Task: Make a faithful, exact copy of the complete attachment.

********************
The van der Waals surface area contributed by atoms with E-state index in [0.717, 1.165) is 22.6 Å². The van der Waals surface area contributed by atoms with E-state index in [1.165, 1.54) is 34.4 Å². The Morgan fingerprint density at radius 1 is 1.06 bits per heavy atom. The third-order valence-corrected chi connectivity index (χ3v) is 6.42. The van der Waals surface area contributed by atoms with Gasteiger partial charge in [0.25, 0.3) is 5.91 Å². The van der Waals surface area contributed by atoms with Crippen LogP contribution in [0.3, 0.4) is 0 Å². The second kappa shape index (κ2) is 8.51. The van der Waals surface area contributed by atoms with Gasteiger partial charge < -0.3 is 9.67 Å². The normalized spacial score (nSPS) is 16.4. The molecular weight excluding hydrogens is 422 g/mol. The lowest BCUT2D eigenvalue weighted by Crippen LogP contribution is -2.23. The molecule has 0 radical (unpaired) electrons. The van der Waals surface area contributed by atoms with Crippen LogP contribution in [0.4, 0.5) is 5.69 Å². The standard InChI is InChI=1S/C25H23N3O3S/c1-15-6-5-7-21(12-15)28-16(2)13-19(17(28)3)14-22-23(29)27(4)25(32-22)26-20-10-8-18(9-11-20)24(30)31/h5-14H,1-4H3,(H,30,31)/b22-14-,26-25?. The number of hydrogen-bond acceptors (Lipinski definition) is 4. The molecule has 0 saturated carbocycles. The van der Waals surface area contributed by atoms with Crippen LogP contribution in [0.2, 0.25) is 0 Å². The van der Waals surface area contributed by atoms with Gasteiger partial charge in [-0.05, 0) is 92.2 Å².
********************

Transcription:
The van der Waals surface area contributed by atoms with E-state index in [0.717, 1.165) is 22.6 Å². The van der Waals surface area contributed by atoms with E-state index in [1.165, 1.54) is 34.4 Å². The Morgan fingerprint density at radius 1 is 1.06 bits per heavy atom. The third-order valence-corrected chi connectivity index (χ3v) is 6.42. The van der Waals surface area contributed by atoms with Gasteiger partial charge in [0.25, 0.3) is 5.91 Å². The van der Waals surface area contributed by atoms with Crippen LogP contribution in [0.3, 0.4) is 0 Å². The second kappa shape index (κ2) is 8.51. The van der Waals surface area contributed by atoms with Gasteiger partial charge < -0.3 is 9.67 Å². The normalized spacial score (nSPS) is 16.4. The molecular weight excluding hydrogens is 422 g/mol. The lowest BCUT2D eigenvalue weighted by Crippen LogP contribution is -2.23. The molecule has 0 radical (unpaired) electrons. The van der Waals surface area contributed by atoms with Crippen LogP contribution in [0.4, 0.5) is 5.69 Å². The standard InChI is InChI=1S/C25H23N3O3S/c1-15-6-5-7-21(12-15)28-16(2)13-19(17(28)3)14-22-23(29)27(4)25(32-22)26-20-10-8-18(9-11-20)24(30)31/h5-14H,1-4H3,(H,30,31)/b22-14-,26-25?. The number of hydrogen-bond acceptors (Lipinski definition) is 4. The molecule has 0 saturated carbocycles. The van der Waals surface area contributed by atoms with Crippen LogP contribution in [0.2, 0.25) is 0 Å². The van der Waals surface area contributed by atoms with Gasteiger partial charge in [-0.05, 0) is 92.2 Å².